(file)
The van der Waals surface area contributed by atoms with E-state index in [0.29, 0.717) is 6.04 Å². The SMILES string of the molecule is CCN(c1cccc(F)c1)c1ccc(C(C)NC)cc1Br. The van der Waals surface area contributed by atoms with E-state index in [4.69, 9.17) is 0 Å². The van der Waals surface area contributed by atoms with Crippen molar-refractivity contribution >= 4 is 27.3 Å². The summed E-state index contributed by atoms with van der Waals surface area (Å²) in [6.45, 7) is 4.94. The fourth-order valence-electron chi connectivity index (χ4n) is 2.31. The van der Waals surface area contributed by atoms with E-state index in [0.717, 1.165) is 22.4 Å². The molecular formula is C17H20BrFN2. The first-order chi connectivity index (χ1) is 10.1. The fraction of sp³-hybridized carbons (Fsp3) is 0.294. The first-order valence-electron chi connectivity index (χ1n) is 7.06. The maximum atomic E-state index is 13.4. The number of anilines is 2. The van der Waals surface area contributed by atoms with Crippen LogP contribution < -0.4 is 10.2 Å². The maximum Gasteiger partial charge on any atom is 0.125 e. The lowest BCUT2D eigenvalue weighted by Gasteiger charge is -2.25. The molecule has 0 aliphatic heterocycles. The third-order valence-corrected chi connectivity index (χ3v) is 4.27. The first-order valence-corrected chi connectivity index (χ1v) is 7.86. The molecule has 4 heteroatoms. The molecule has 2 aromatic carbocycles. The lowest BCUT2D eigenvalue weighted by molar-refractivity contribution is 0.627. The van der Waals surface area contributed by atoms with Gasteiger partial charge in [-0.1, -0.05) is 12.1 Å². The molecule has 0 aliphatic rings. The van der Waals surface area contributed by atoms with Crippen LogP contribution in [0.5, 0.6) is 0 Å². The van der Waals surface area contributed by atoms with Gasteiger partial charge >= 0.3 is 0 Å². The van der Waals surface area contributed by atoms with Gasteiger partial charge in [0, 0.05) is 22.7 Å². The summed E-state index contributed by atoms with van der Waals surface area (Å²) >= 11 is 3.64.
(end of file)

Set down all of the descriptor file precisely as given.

The van der Waals surface area contributed by atoms with E-state index in [0.29, 0.717) is 6.04 Å². The SMILES string of the molecule is CCN(c1cccc(F)c1)c1ccc(C(C)NC)cc1Br. The van der Waals surface area contributed by atoms with E-state index in [4.69, 9.17) is 0 Å². The van der Waals surface area contributed by atoms with Crippen molar-refractivity contribution >= 4 is 27.3 Å². The summed E-state index contributed by atoms with van der Waals surface area (Å²) in [6.45, 7) is 4.94. The fourth-order valence-electron chi connectivity index (χ4n) is 2.31. The van der Waals surface area contributed by atoms with E-state index in [0.717, 1.165) is 22.4 Å². The molecular formula is C17H20BrFN2. The first-order chi connectivity index (χ1) is 10.1. The fraction of sp³-hybridized carbons (Fsp3) is 0.294. The first-order valence-electron chi connectivity index (χ1n) is 7.06. The maximum atomic E-state index is 13.4. The number of anilines is 2. The van der Waals surface area contributed by atoms with Crippen LogP contribution < -0.4 is 10.2 Å². The maximum Gasteiger partial charge on any atom is 0.125 e. The lowest BCUT2D eigenvalue weighted by Gasteiger charge is -2.25. The molecule has 0 aliphatic heterocycles. The third-order valence-corrected chi connectivity index (χ3v) is 4.27. The first-order valence-corrected chi connectivity index (χ1v) is 7.86. The molecule has 4 heteroatoms. The molecule has 2 aromatic carbocycles. The lowest BCUT2D eigenvalue weighted by molar-refractivity contribution is 0.627. The van der Waals surface area contributed by atoms with Gasteiger partial charge in [-0.1, -0.05) is 12.1 Å². The molecule has 0 aliphatic rings. The van der Waals surface area contributed by atoms with Crippen LogP contribution in [0.5, 0.6) is 0 Å². The van der Waals surface area contributed by atoms with Gasteiger partial charge >= 0.3 is 0 Å². The van der Waals surface area contributed by atoms with Gasteiger partial charge in [0, 0.05) is 22.7 Å². The summed E-state index contributed by atoms with van der Waals surface area (Å²) >= 11 is 3.64.